… I get the same error message that I showed you at the head of this thread!

Having failed again, I read down to the Troubleshooting section, and just above that is a section on Bluetooth Serial!!! I knew I should read from the bottom up?
Anyway, that section advises that I need to install two other packages (bluez-rfcomm & bluez-hcitool). Nether of which appear in my Yast2 - Software Management GUI.
Any pointers on how (or should) I get these “unofficial”? packages?

Regards, ~M~

I didn’t mention it, but yes you found that section at the bottom that describes setting up bluez… but note that it’s there only because it’s legacy and is superceded by bluetoothctl. Still… If you’re having problems getting bluetoothctl to work and you can install bluez, then why not? So, the section is there.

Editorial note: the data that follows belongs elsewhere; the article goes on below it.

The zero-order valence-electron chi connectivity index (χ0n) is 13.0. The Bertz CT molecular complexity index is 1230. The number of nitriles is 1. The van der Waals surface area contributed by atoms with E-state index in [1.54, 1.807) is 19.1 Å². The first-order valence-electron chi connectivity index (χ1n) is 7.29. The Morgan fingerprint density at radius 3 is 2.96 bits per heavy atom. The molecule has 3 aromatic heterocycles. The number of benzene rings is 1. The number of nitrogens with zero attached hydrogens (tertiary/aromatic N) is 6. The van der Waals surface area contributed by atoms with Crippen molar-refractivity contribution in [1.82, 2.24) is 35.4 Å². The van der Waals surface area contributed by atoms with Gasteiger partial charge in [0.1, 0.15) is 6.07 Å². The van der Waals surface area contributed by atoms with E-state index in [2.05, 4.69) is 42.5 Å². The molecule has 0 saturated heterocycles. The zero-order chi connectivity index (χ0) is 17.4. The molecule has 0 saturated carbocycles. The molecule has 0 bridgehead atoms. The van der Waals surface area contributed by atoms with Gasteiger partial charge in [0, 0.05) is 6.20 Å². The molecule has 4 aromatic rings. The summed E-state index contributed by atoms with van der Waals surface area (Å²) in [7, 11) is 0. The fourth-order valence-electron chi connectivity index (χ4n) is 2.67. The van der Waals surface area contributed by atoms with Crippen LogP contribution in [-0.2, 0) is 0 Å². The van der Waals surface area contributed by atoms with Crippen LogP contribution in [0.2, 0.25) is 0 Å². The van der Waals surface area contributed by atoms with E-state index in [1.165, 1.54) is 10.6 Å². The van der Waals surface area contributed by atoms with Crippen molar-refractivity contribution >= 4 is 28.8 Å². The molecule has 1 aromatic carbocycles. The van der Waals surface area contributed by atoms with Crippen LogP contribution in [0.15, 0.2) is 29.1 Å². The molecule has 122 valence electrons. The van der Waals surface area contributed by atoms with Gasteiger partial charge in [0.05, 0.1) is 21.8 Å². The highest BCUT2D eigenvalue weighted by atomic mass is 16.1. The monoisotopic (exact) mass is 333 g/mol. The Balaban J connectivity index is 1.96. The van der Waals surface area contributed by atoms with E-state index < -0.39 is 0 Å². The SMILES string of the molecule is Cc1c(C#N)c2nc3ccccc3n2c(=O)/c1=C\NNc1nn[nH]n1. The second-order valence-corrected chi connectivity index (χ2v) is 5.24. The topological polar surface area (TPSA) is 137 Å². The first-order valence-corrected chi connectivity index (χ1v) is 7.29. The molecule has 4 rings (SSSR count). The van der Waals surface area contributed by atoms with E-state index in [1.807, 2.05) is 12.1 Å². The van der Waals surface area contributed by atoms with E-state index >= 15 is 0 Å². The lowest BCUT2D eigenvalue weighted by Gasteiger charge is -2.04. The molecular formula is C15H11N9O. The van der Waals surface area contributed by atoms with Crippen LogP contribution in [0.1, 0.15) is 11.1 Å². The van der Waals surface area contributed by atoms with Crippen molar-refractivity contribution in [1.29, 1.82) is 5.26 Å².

Looks like bluez-rfcomm was a special Arch utility no one else used and has even been deprecated by Arch today. I see hints that not only is it not necessary, bluez-serial should provide the necessary functionality.

Strange that you should be successful to the last step and then fail.
Have you tried using a console terminal instead of a graphical terminal?

BTW - Came across this very simple step by step setup, although probably not useful since you seem to be connecting… Just not successfully Tx/Rx


Thanks for the help TSU,

I’m going quiet on this thread for a while. I want to try a different tack…

As I can do what I want from my android phones/tablets to my HM-11’s, I will try running Android in a VM ( did this years back - but I guess all has changed now) and see were that gets me?
Failing that, I think I will have more luck porting the Android Serial Terminal App (see head of this thread) in to my SuSE workstation.

However, if anyone comes across this thread and knows where I am going wrong, pleas chip in.

Many thanks, ~M~

If you install the Android NDK, that generally sets up with your choice of Android emulator.
Or, it’s probably easier to run an x86 version of Android in a common VM rather than trying to run an ARM Android image in QEMU.